While I’ve had my share of bad winter and spring weather here in Chicago, it still isn’t nearly as harsh as it’s been at my mom Peggy’s house in Northern Michigan.  She’s still patiently (??) waiting for the soil to get warm enough to get her plants in the ground.  Just yesterday morning, there was yet another dusting of snow and overnight frosty temperatures in the low 30’s.  While it may be a nuisance, Peggy did get some beautiful pictures that for the moment make you forget it’s mid-May.

Michigan

 

Stephi Gardens: Photos by Peggy

 

Stephi Gardens: Photos by Peggy

Keeping the Orioles alive in the cold!

Hummingbird Feeder

Yum! Fresh oranges for the birds are a hit.

Hummingbird feeder

Everything is ready, except the weather!

Gardening in soil bag

Photos by Peggy

 

Stephi Gardens: Photos by Peggy

Has spring truly felt like it’s arrived at your house yet?  

 

Photos by Peggy

 

An Unusual Visitor to Peggy’s Feeders

Ring-Necked Pheasant

Over the last month or so, a male Ring-Necked Pheasant has taken up residence near Peggy’s house in Michigan.  He’s been visiting the front porch feeder, enjoying the corn she’s been putting out for him.  Haven’t seen a female yet, but maybe they’re just shy. By the way, this is a view through the front porch railing–the snow is piled so high he’s at up almost at eye level!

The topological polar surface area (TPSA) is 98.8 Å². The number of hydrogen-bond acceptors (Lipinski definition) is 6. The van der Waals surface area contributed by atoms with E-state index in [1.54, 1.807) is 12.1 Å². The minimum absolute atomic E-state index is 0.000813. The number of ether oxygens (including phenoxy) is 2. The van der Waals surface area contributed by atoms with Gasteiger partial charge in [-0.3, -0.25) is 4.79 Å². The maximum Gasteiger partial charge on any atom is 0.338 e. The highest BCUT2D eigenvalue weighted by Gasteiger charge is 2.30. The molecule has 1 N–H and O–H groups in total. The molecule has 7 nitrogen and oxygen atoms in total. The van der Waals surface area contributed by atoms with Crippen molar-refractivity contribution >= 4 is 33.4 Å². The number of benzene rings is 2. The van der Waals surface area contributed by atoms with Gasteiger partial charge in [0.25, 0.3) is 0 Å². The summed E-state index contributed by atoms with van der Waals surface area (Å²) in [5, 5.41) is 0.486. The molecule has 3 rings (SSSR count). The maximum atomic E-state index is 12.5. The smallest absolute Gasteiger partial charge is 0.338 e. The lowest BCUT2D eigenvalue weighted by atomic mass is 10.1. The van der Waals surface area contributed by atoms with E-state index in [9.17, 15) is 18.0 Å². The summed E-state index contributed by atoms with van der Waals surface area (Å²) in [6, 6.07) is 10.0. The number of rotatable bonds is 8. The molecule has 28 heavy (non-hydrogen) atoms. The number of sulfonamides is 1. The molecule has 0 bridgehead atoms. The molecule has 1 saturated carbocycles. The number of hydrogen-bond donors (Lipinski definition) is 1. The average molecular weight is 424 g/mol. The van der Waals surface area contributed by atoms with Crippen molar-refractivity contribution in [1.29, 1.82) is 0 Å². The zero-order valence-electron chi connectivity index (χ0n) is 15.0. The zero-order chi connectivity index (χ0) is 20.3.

Because of the timing of his visit, the male Ring-necked Pheasants may be establishing his breeding territory.   A male will become the “king” of his territory and exert dominance over any other males who try to intrude in his territory, which may cover several acres.  Breeding females, who are rather dull brown in coloring,  will gather in small  groups in the territory of a single male.  The females will nest in the fields or borderland areas and lay a dozen or more eggs.  Within a few weeks, the young will head out on their own. Unfortunately, there is a high mortality rate from predators and humans of both the eggs and young birds. Hopefully there’ll be some baby pheasants wandering around Peggy’s yard this spring!

 
Ring-Necked Pheasant

 

Ring-Necked Pheasant

 

Ring-Necked Pheasant

 

Ring-Necked Pheasant

 

Photos by Peggy

 

Peggy’s Snowflakes

 

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With all the snow that Michigan has received this winter, my mom Peggy decided to try and make something fun out of it.  On days that it was warm enough to endure being outside, she experimented with taking pictures of individual snowflakes and came up with some amazing shots.  I’ve always heard that every snowflake is different, but it’s hard to believe the individuality, complexity and beauty of each snowflake.   Enjoy the wonders of nature–

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Photos by Peggy

Trips Down Memory Lane